John Edwards used to be such a nice guy. In 2004, when he was trying for the Democratic presidential nomination, he was all sunny optimism and smiles, trying to use his poster-boy looks and his up-from-humble-beginnings personal narrative to woo voters in early primary states. He even shunned attack politics, attempting to prove that a positive outlook could be enough to win the White House.
It wasn't enough. Edwards did do surprisingly well in the Iowa caucuses in 2004, finishing second, but he couldn't get enough traction from that strong showing and soon afterward flamed out in the New Hampshire primary. Now, in 2007, Edwards is back in Iowa, again trying for the Democratic nomination, and this time he's angry.
In Creston, Iowa, in late July, Edwards delivered a rant about unspecified media power brokers who "want to shut me up," and then released a YouTube video of the rant to a prominent liberal blog. At two recent Democratic debates, one sponsored by YouTube and CNN in July, and another at the YearlyKos convention in Chicago earlier this month, Edwards was noticeably more confrontational than the rest of the Democratic field, attacking front-runner Hillary Clinton for her Iraq positions and her willingness to accept donations from D.C. lobbyists and promising to personally do battle with big insurance companies and big oil if elected. The sunny optimist is gone. Edwards is now a scrappy populist.
Why the shift? Elizabeth Edwards may have delivered the most honest answer during a recent interview, in which she discussed her husband's increasing focus on getting his message out over the internet rather than through more traditional channels. "In some ways, it's the way we have to go," Elizabeth Edwards said, speaking about the Edwards campaign's new internet focus to a business magazine. "We can't make John black, we can't make him a woman. Those things get you a lot of press, worth a certain amount of fundraising dollars. Now it's nice to get on the news, but not the be-all and end-all."
The internet, many political strategists have decided, is a highly emotional medium—more like right-wing talk radio than a civil space for nuanced political discussions that its early boosters claimed it could become. These strategists see the corner of the internet populated by Democratic activists, the liberal blogosphere, as proving this theory. Online liberals have been cool to moderate, relentlessly even-keeled candidates, but they are extremely responsive to outraged Democrats who talk about their willingness to fight—witness the online success of Howard Dean in 2004 and, more recently, the huge response that tough-guy Virginia Democrat Jim Webb earned from the liberal blogosphere during his successful senate run in 2006.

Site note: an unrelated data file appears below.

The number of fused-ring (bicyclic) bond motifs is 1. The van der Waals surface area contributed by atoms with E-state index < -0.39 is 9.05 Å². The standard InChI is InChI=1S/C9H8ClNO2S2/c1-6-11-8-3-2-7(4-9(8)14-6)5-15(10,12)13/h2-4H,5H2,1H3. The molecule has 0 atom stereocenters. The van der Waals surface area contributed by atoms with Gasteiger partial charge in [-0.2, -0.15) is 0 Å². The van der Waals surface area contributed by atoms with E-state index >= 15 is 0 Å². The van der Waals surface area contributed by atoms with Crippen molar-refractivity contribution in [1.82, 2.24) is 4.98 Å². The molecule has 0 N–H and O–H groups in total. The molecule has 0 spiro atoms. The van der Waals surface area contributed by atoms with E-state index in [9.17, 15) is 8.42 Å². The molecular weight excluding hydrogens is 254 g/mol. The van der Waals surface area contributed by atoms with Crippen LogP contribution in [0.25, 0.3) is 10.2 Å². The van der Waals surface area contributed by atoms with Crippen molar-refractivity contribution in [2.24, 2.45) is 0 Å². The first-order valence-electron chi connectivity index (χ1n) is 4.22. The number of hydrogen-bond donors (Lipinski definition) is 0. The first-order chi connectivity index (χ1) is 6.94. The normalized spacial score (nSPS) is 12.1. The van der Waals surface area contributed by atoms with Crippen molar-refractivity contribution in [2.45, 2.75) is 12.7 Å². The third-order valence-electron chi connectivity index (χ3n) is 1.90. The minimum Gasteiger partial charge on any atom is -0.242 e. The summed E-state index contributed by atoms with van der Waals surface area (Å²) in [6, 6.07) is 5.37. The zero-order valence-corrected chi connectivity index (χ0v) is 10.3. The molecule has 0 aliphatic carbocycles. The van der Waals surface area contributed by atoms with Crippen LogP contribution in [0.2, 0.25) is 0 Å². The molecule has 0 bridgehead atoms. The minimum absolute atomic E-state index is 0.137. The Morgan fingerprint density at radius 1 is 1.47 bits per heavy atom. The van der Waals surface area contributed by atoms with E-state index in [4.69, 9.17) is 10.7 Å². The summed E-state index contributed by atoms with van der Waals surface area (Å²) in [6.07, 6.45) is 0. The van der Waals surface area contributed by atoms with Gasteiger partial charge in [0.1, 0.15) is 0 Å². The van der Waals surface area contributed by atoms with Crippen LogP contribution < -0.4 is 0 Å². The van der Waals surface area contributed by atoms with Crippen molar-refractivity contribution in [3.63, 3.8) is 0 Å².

Edwards, in deciding that the internet is his best avenue for getting his messages out this time around, has concluded that fiery is the best tone for this new medium, and has adapted accordingly.
The danger, of course, is that Edwards's personality shift will simply reconfirm what detractors have said all along: that he lacks conviction. Recent slips haven't helped in this regard. Edwards, in keeping with his new confrontational tone, has been bashing conservative media mogul Rupert Murdoch on the campaign trail, saying: "The time has come for Democrats to stop pretending to be friends with the very people who demonize the Democratic Party." But Edwards's recent book, Home: The Blueprints of Our Lives, was published by Murdoch-controlled HarperCollins. Edwards received a $500,000 advance for the book, which he said he gave to charity, but as the Politico recently reported, some of Edwards's $300,000 expense budget went to his daughter and one of his senior political aides.
In addition, though Edwards has made a big deal of his pledge not to take any money from D.C. lobbyists, he is taking money from Wall Street power brokers (arguably as influential as D.C. lobbyists in shaping government policy), and he recently worked as a consultant for a big Wall Street hedge fund (not exactly a populist post). During his tenure there, the fund increased its investments in subprime mortgages, a much-criticized type of credit that is seen as preying on poor people. (Edwards, who has received nearly $170,000 in donations from the fund's employees, told the Washington Post in May that he wasn't aware of the fund's expansion of its subprime mortgage investments.)
Are Democratic voters even following Edwards's shift in tone, and its ensuing charges of opportunism and hypocrisy? It's not clear, but a recent poll in Iowa offered a hint that however it's being processed by voters, the new Edwards tone may not be delivering its intended results. The poll, released in early August, showed Edwards losing his much-hyped lead in Iowa, dropping by eight points and now statistically tied for first place with the candidate who has often been the subject of his new, ratcheted-up rhetoric: Hillary Clinton.